Grading the New York Knicks free agents as the signings continue through the open market.
The New York Knicks opened 2019 NBA Free Agency with $70 million to spend. None of it went to the superstar players, as Kevin Durant and Kyrie Irving signed with the Brooklyn Nets, but they still added pieces to fill a wide-open roster.
The aftermath is the reaction to these players arriving. While they will not suit up for New York until October’s preseason, their impact, and whether the front office paid a worthwhile amount of money, can be speculated now.
Less than 24 hours into free agency, how do the Knicks’ free agents grade out? Let’s take a look, with updates ahead as players continue to sign:
This was not a superstar signing, but Julius Randle proved to be the New York Knicks’ biggest free-agent acquisition after 6:00 p.m. ET. They gave him a three-year, $63 million contract, with a team option for 2020-21.
Randle seemingly steps in as New York’s starting power forward, playing alongside Mitchell Robinson in the frontcourt. It upgrades this spot, formerly held by Noah Vonleh, Lance Thomas and Luke Kornet in spurts.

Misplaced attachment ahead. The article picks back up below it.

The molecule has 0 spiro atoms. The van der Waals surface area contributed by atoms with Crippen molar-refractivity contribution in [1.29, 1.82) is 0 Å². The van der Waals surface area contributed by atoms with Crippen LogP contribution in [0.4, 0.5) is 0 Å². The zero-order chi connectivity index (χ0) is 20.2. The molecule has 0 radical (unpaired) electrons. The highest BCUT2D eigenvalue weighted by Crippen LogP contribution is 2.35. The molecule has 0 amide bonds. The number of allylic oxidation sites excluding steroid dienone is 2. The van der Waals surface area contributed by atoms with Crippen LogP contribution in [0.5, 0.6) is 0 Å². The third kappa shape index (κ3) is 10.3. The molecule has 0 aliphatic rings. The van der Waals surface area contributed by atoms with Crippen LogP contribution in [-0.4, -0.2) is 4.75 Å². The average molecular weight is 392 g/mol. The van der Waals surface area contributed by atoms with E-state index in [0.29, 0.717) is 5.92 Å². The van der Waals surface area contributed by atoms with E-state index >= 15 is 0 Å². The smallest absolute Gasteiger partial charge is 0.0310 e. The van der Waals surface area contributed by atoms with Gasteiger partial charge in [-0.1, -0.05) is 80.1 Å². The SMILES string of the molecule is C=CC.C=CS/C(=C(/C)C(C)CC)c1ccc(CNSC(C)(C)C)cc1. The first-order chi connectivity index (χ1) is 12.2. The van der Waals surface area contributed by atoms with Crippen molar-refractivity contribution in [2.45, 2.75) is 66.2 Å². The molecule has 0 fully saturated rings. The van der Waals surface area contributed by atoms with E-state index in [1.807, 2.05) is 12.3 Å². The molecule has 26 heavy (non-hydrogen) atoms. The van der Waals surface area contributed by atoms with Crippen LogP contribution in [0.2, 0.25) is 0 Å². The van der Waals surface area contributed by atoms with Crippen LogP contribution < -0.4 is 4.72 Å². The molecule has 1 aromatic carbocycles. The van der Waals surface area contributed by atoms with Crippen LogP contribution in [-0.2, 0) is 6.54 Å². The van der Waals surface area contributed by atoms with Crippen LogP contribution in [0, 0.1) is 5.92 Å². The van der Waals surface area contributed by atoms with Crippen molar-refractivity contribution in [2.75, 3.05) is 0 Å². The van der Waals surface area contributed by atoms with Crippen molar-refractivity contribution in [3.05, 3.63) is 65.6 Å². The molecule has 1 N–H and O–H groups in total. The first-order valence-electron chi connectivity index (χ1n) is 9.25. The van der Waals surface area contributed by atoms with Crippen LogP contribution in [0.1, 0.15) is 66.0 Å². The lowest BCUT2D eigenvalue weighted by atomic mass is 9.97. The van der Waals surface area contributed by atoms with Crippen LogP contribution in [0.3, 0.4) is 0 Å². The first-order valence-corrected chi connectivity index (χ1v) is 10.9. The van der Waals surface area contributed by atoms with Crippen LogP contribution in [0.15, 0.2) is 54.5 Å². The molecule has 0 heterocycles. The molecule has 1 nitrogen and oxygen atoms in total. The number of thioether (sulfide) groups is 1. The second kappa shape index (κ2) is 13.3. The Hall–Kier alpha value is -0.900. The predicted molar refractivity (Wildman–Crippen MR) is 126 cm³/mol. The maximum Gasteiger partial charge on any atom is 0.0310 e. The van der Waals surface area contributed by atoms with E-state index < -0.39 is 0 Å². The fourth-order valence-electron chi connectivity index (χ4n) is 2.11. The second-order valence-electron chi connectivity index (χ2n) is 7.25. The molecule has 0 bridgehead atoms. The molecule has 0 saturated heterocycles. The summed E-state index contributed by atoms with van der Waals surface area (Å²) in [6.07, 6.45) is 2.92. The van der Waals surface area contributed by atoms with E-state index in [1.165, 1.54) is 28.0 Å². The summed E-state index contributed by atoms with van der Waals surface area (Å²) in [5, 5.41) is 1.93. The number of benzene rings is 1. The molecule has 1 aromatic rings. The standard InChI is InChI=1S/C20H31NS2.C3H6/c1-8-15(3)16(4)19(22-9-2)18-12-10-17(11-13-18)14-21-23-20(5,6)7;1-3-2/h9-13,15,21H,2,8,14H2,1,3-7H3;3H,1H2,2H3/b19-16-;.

Adding over 20 points per game, the Kentucky product will take one of the top scoring spots. Depending on Kevin Knox and RJ Barrett’s respective development, he might be their leading player in the box score. Add eight rebounds per game, and the numbers will look satisfying.
Randle’s outside game is trending up after taking 150 more three-pointers than he ever had in a season in 2018-19. If that continues, the Knicks will have a stretch four that can cause damage at all parts of the court. Trending down, though, is his defense.
The average annual value of $21 million is high, but if considered a two-year pact due to the team option, it is not a long-term commitment for the Knicks to make. They can track his development from age 24 to 26, nearing those prime seasons that usually result in an NBA player’s greatest statistical output.
If Randle takes another step from his New Orleans run, this is a fine signing for the Knicks. It was about the best they could do without signing the superstars, and their unwillingness to pay a max contract to anyone lesser factored in here.